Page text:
“Van Gogh’s Tokyo Sunflowers: Was it a Nazi forced sale? And is the painting now worth $250m?”
Martin Bailey, The Art Newspaper

The ownership of one of Vincent van Gogh’s most famous paintings, Sunflowers (1888–89), worth an estimated $250 million, is being disputed in legal proceedings. This Sunflowers, one of three in a series, has a tumultuous provenance. Originally owned by the German-Jewish banker Paul von Mendelssohn-Bartholdy, the masterpiece was sold in 1934 to a Paris art gallery in what the heirs claim was a “forced sale,” a typical looting method employed by the Nazis in the mid 1930s. Decades later in 1987, the art museum of a Tokyo-based insurance company acquired Sunflowers. The insurance company is defending itself against the heirs’ damages claim, reports Martin Bailey for The Art Newspaper

“The Parthenon is special, but not unique”
Mario Trabucco della Torretta, The Critic

The Parthenon’s reputation is overrated and thus the Elgin marbles should not be returned, writes Mario Trabucco della Torretta in a fiery opinion piece for The Critic. With a reputation amplified by the “imagination” of Western antiquarian scholars and architects such as John Julius Cooper, William St. Clair, and Le Corbusier, the Parthenon was in fact not as celebrated in ancient Greece as today—it didn’t have the innovative features, size, or religious value that other temples did, nor was it mentioned as often in surviving sources. Because the site itself survived to the present day, and because of its location on a hilltop in the preeminent Greek city of arts and letters, the Parthenon’s structure and marbles have been overvalued by scholars since the eighteenth century, argues Trabucco della Toretta. He fears the precedent that returning the Elgin marbles will set for the many other sculptures from less famous but more magnificent ruins around the world and calls for a new look at the Parthenon’s exceptionalism.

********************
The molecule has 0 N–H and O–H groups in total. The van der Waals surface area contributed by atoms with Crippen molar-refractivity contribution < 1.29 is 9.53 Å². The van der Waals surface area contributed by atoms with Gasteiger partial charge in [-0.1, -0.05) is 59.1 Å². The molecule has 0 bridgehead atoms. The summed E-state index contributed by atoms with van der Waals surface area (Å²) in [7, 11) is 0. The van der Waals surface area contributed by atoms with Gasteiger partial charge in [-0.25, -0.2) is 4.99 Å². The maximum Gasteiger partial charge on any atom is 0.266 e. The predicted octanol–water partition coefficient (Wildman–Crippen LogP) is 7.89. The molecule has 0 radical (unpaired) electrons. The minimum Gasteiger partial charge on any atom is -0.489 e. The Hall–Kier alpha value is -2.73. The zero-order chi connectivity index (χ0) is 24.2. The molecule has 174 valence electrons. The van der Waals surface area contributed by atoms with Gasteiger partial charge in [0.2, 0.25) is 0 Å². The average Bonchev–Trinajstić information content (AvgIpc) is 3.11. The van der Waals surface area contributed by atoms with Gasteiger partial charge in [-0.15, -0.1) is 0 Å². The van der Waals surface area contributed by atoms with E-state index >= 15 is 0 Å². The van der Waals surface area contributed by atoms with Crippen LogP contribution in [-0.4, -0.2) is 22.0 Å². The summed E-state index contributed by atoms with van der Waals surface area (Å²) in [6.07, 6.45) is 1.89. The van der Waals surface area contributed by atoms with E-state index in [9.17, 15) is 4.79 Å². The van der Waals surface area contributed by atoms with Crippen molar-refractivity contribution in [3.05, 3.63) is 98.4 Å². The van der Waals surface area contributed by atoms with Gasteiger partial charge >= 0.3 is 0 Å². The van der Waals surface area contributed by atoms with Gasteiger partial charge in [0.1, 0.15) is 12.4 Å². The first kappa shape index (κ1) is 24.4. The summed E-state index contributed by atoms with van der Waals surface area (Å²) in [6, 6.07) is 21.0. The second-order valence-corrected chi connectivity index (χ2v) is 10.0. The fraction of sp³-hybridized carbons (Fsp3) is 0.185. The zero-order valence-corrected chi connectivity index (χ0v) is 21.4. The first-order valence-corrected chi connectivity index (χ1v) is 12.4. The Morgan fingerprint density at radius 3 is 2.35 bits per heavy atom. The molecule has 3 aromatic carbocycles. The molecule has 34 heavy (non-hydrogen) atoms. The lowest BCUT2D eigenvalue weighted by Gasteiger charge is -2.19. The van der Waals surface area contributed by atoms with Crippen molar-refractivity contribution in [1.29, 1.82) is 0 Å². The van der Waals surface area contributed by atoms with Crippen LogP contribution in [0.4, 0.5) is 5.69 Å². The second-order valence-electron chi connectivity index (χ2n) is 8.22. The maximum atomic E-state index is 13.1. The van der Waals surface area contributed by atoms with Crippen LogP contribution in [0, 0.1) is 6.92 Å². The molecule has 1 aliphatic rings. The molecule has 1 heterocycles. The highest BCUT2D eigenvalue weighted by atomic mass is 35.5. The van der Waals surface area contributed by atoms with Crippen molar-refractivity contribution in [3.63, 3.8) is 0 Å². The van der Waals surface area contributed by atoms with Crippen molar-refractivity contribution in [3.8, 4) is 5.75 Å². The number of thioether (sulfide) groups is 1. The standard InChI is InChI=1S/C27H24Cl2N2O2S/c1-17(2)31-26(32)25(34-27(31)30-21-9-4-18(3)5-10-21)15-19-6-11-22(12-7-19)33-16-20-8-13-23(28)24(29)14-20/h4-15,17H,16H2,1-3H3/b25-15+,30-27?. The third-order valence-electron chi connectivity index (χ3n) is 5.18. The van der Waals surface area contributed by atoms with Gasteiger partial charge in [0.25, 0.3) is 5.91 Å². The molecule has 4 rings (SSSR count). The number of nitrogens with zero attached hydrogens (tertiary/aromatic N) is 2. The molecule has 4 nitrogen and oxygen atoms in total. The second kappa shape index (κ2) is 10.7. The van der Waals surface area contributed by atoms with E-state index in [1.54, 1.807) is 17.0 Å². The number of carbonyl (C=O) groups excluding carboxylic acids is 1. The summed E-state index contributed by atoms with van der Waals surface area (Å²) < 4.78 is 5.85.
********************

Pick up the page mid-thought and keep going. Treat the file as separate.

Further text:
“Sins against children,” by Scott W. Atlas. On America’s moral compass in the face of COVID.


“Music for a While #70: Ringtones and other tunes.” Jay Nordlinger, The New Criterion’s music critic, talks music—but, more important, plays music.

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